godEarly this past summer, I went to see “Are You There God? It’s Me, Margaret” in the movie theater.  One of the story’s sub-plots – one I’d completely forgotten about from the book – shook me to my core as a parent and as a daughter.

A few weeks later, after the end-of-school craziness had died down in June and I had processed the feelings from my movie-going experience a bit, I wrote the story below.  I will share with you that I tried hard to get it published in a bunch of places.  But to no avail.  While I received heaps of positive feedback, the clear and consistent message was: “You’ve missed the boat. Had you sent us this piece before the Barbenheimer craze hit, we’d have published it.  Next time, send us something before the movie comes out.”

Um, not sure about all you working parents out there, but I’m lucky to see a movie (period!).  Let alone in a theater, much less in some sort of pre-screening.  So reflecting on this movie in a pre-release timeframe wasn’t going to have been an option.  That I found time to put words on paper at all while juggling camps and kids and life was a big deal.  And getting rejection after rejection after rejection stung.

In our Mindful Return courses, we have a mantra that “There is no such thing as ‘late’ in Mindful Return land.”  In that spirit – and in the spirit of reflection, presence, and gratitude that I am working to bring to the Jewish High Holy Days that are currently upon us – I offer you here on my own blog the piece I wrote a few months ago.

I invite you to time travel a few months to earlier this summer when this movie came out.  (And if you haven’t seen it yet, it’s worth watching.)


Decades and decades ago, in a tent that was pitched for I have no idea what reason in the back yard of my house in Pennsylvania, I hid and read Judy Blume’s Are You There God? It’s Me, Margaret.  I remember the feel of the glossy dust cover protector on that West Shore Public Library chapter book.  The smells of all the other hands that had touched this intriguing novel.  And the knowing, without being able to articulate why, that I needed to read it in secret.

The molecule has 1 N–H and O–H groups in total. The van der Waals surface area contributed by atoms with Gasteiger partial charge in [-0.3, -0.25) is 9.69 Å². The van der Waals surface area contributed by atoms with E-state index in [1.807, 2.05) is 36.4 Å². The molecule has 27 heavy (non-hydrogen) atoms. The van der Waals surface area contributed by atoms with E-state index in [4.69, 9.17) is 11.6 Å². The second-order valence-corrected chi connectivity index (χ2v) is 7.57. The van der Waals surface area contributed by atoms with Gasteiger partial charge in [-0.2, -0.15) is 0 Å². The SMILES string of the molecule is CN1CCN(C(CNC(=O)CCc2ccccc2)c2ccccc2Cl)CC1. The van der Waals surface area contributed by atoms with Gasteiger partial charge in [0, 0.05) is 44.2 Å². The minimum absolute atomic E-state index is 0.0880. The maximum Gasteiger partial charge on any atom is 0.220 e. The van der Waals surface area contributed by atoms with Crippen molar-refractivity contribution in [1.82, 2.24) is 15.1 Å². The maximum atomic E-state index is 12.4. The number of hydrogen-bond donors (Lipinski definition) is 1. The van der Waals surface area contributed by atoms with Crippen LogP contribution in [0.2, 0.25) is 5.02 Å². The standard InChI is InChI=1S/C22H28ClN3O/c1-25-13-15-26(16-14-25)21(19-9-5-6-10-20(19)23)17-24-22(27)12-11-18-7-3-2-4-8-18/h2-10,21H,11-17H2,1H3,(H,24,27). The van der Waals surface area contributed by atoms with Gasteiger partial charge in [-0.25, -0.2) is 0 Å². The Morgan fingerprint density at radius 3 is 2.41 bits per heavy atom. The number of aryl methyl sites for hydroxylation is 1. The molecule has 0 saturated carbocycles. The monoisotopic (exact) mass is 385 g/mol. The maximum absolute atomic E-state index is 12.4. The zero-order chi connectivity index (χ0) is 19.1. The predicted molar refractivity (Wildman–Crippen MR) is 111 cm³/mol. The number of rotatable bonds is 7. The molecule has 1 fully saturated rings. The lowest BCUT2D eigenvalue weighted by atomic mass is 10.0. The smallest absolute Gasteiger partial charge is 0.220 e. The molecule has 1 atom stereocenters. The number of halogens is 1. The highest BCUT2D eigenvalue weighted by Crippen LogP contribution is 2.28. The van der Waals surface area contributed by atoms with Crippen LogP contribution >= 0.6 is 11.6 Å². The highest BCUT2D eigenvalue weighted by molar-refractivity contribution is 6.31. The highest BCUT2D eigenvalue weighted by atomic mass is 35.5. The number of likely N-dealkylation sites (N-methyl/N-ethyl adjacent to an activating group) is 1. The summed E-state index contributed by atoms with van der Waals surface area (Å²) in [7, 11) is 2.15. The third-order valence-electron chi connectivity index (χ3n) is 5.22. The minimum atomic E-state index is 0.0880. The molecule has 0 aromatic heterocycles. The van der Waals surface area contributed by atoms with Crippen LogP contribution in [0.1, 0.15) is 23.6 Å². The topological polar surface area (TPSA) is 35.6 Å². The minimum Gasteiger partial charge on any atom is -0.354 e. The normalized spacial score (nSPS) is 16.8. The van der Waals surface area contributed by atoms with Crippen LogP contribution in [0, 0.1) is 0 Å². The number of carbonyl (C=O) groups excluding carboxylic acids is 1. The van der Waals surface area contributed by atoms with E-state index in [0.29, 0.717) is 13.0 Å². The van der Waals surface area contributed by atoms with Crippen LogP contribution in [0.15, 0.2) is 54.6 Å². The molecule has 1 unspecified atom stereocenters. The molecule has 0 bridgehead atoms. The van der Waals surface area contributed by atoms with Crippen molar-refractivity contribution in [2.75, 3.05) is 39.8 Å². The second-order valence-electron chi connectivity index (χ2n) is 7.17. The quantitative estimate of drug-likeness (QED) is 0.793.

Fast forward about thirty years, and I found myself face to face with this story again.  Though this time, I wasn’t hiding.  Or in control of the speed of the pages I turned.  I wasn’t observing little words on a page, protected by a big tent.  No, this time, I was out in public, head tilted toward the big screen.  In a cozy, reclining theater chair.  Giddy to be kid-free for the evening and out at a movie with two close mom friends.

I hadn’t thought about this book in ages.  But when the lights dimmed, and the story began, my mind flashed back to its themes of coming of age.  Periods.  Breasts.  And friend struggles.  “Ah, I’m in for a fun ride down memory lane,” I smiled to myself.  Which was true, until it wasn’t.  Until that second plot line came along.  One I had forgotten about completely.


As the movie begins, we learn that Margaret, the young main character, is enduring the trials of moving from New York City to New Jersey.  We also learn that her dad is Jewish and her mom isn’t.  Her Jewish grandmother, who also lives in New York, is extremely involved in her life (and truly believes she might perish with Margaret’s departure).  Margaret’s mother’s parents aren’t in the picture.

At some point, Margaret wants to know what the deal is with her maternal grandparents.  It’s likely a question that’s come up before (we don’t know but can assume).  And her mom probably figures she’s old enough to handle the truth now.  Barbara Simon, Margaret’s devoted and empathetic mother, explains, with deep sadness, that her parents walked out of her life when she decided to marry someone Jewish.